E-M1 II 08:15 S1R

How about other alternatives? Do the specifications of the Olympus E-M1 II and the Panasonic S1R place the cameras among the top in their class? Find out in the latest Best Mirrorless Interchangeable Lens Camera listing whether the two cameras rank among the cream of the crop.

In any case, while the comparison of technical specifications can provide a useful overview of the capabilities of different cameras, it says little about, for example, the shooting experience and imaging performance of the E-M1 II and the S1R in practical situations. User reviews that are available, for instance, at amazon can sometimes shed light on these issues, but such feedback is all too often partial, inconsistent, and inaccurate.

Expert reviews

This is why expert reviews are important. The adjacent summary-table relays the overall verdicts of several of the most popular camera review sites (amateurphotographer [AP], cameralabs [CL], digitalcameraworld [DCW], dpreview [DPR], ephotozine [EPZ], photographyblog [PB]). As can be seen, the professional reviewers agree in many cases on the quality of different cameras, but sometimes their assessments diverge, reinforcing the earlier point that a camera decision is often a very personal choice.

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Expert Camera Reviews
     Camera 
 Model 
 AP 
 score 
 CL 
 score 
 DCW 
 score 
 DPR 
 score 
 EPZ 
 score 
 PB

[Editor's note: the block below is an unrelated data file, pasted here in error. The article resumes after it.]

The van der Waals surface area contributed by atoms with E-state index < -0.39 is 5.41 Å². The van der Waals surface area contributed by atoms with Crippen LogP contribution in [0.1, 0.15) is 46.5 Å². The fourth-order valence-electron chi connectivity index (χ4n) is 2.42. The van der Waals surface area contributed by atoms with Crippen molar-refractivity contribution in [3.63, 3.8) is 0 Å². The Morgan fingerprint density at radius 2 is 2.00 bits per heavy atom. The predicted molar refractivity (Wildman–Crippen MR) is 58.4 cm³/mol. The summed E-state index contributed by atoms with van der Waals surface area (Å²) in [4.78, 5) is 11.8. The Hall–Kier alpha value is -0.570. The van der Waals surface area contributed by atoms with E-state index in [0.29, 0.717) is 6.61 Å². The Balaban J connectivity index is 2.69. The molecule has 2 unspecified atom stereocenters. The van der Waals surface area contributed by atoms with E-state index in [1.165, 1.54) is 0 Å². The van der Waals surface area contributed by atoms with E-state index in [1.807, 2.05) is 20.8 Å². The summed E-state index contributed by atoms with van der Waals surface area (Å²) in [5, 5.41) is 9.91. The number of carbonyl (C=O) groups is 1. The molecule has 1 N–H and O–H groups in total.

score 
Camera
Launch
Launch
Price (USD)
Street
Price
1.
 
Olympus E-M1 II5/5+ +5/585/1004.5/54.5/5 Sep 2016 1,999ebay.com
2.
 
Panasonic S1R4.5/5..4.6/589/1004.5/54.5/5 Feb 2019 3,699 amazon.com
3.
 
Canon R54.5/5+4/591/1004.5/54.5/5 Jul 2020 3,899 amazon.com
4.
 
Leica SL24/5..4.5/5..4.5/54/5 Nov 2019 5,999 amazon.com
5.
 
Nikon Z75/5+4.8/589/1004.5/55/5 Aug 2018 3,399ebay.com
6.
 
Olympus E-M1 III5/5..5/583/1004.5/54/5 Feb 2020 1,799 amazon.com
7.
 
Olympus PEN-F....4/582/1004.5/55/5 Jan 2016 1,199ebay.com
8.
 
Olympus E-M5 II5/5+ +4.5/581/1005/55/5 Feb 2015 1,099ebay.com
9.
 
Olympus E-M15/5+ +..84/1004.5/54.5/5 Sep 2013 1,399ebay.com
10.
 
OM System OM-15/5.......... Feb 2022 2,199 amazon.com
11.
 
Panasonic GH5 II4.5/5..4.5/585/1004.5/55/5 May 2021 1,699 amazon.com
12.
 
Panasonic S14.5/5+ +4.5/588/1004.5/54/5 Feb 2019 2,499 amazon.com
13.
 
Panasonic S1H....4/590/100.... May 2019 3,999 amazon.com
14.
 
Panasonic G9..+ +5/585/1005/55/5 Nov 2017 1,699 amazon.com
15.
 
Panasonic GH54.5/5+ +..85/1004.5/55/5 Jan 2017 1,999ebay.com
16.
 
Panasonic G85..+ +..84/1005/54.5/5 Sep 2016 899ebay.com
17.
 
Panasonic GX85/5+..82/1004.5/54.5/5 Jul 2015 1,199ebay.com
Notes: (+ +) highly recommended; (+) recommended; (o) reviewed; (..) not available.

The review scores listed above should be treated with care, though. The assessments were made in relation to similar cameras of the same technological generation. Thus, a score needs to be put into the context of the launch date and the launch price of the camera, and comparisons of ratings among very different cameras or across long time periods have little meaning. It should also be noted that some of the review sites have over time altered the way they render their verdicts.

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Check E-M1 II offers at
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Check S1R price at
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Other camera comparisons